postcard from a resale shop in Raleigh, North Carolina, found in a book I’ve long not read


This beautiful view is of Kona’s beautiful Hulihee Palace and the Mokauikalla Church.

This the church where I saw the Hawaiian (Soreau (?) parents of bride)—She had on long white lace over taffeta, by the way—typical U.S.—Her very heavy mother in vividly bright acquaish blue, full long dress, fitted at top with big ruffle around low neck & bottom of skirt, wept throughout.

Friday, February 13, 2009

Just a little fun with LBS (Leaky Brain Syndrome)

Which is what the Boyfriend and I call those incidents when other people seem to read my thoughts, even though they don’t know they are reading my thoughts. If I don’t fall off the blogging wagon again, I’m going to be writing more about this because it’s weird and more fun than television.

Eight years ago I received a small beaded coin purse from an old lady. An OLD lady. It’s the sort of thing an old lady or a strange child might enjoy, or a family member might toss in the trash while cleaning house. I admire this coin purse, and every time I use it, I think of the OLD Lady, and the people who might enjoy such a coin purse, and I always think someone else like me might comment on it, because I comment on things that catch my eye, only nobody ever has, and it’s begun to occur to me that they don’t because they think I’m an OLD lady, so the coin purse is just the sort of thing OLD ladies carry around, thus not worth noting.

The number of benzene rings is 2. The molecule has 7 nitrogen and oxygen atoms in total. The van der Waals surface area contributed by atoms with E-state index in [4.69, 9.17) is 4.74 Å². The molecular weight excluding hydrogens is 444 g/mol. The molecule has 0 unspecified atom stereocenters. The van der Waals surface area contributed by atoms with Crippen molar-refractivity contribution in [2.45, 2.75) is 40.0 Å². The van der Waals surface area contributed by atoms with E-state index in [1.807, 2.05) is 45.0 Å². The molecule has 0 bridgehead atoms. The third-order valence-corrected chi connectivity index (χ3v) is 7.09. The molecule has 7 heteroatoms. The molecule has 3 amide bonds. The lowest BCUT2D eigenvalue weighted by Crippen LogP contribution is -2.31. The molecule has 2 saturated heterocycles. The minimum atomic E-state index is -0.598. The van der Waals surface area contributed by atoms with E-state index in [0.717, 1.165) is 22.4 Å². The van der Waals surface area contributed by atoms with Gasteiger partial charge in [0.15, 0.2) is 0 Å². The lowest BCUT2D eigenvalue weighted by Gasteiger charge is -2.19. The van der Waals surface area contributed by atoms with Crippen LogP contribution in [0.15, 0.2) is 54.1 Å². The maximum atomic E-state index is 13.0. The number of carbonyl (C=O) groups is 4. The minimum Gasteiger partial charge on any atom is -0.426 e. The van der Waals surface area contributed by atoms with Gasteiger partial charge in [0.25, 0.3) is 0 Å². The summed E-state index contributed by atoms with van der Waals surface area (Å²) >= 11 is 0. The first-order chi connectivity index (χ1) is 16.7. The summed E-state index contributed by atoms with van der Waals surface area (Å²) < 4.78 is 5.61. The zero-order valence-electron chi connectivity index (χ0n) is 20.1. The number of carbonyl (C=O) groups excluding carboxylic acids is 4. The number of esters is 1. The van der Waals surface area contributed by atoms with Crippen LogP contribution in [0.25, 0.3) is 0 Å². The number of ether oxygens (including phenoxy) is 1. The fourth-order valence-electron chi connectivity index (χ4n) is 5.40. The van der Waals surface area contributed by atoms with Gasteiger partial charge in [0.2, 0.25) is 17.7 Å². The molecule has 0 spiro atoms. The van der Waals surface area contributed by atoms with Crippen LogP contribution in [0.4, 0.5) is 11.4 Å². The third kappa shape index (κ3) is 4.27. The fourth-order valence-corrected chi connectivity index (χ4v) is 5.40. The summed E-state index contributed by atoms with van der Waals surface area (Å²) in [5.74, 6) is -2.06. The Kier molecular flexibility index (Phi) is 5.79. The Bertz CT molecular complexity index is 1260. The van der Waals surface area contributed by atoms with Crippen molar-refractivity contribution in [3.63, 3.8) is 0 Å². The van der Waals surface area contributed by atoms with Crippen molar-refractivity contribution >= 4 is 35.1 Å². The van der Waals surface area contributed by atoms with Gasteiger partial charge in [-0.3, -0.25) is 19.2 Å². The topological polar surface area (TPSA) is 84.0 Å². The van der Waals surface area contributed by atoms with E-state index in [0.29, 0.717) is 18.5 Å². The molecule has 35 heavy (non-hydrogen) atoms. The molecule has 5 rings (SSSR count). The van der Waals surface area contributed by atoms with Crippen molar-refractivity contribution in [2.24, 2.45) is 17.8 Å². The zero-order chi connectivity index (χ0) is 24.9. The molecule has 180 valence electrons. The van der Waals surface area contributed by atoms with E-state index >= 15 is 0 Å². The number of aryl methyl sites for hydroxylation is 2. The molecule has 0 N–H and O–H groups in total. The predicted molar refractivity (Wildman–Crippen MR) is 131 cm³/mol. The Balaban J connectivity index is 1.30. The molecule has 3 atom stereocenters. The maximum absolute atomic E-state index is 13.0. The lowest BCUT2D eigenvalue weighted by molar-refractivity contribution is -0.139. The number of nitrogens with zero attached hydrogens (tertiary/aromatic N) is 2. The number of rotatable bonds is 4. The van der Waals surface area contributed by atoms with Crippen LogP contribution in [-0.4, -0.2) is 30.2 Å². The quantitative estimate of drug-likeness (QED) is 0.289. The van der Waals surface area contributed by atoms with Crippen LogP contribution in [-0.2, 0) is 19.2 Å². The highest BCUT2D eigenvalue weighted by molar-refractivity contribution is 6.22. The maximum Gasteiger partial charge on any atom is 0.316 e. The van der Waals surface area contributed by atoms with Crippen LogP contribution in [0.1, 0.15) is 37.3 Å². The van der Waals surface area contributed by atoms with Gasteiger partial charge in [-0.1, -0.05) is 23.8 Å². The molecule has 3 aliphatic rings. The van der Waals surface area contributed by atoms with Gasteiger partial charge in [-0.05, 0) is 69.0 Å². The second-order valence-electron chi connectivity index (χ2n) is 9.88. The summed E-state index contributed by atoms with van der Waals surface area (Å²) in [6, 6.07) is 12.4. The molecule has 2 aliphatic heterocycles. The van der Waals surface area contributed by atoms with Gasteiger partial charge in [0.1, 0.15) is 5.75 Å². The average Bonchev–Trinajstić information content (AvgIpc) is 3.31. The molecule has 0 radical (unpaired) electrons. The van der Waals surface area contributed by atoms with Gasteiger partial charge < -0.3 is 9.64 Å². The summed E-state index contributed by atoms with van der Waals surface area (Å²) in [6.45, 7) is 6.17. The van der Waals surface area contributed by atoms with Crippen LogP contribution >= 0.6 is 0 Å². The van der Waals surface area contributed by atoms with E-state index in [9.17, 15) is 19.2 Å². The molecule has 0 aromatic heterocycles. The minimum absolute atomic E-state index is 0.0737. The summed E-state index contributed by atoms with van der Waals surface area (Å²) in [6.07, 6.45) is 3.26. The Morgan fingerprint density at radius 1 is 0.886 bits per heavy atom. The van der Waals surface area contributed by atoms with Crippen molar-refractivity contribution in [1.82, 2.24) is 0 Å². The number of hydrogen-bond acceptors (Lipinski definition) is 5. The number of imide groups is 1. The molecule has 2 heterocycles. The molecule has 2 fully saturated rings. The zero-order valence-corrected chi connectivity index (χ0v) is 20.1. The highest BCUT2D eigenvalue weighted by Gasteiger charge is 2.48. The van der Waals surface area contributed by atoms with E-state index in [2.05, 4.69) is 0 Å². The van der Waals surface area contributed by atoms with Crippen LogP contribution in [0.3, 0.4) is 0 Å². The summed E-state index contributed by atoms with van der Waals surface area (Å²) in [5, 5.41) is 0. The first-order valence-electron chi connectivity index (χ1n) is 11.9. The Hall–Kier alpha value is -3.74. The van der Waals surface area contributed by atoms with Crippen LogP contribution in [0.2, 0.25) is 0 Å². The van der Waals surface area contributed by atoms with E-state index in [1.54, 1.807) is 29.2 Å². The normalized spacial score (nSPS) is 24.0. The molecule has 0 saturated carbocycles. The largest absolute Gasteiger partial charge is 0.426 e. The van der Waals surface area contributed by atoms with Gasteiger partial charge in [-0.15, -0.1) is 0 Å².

This past week-end while I was at the hospital and getting weary and lacking a bit of stimulation that wasn’t the stress of just not worrying about my brother-in-law, plus so continuously running the hospital maze of halls I thought my name was Alice, I stood in front of the Cups bar and thought (very strongly)….where are my people? (don’t worry about that question…it’s on the list for later blog vagaries). I will know the next person, or rather the very first person who will have ever commented on my coin bag is a member of my thought commune.

And just as soon as this silent declaration of thoughts ended, the twentish person behind the counter said, “That’s a wonderful coin bag. I love it.”

Thursday, February 12, 2009

Let's All Ride 'Em, Cowboys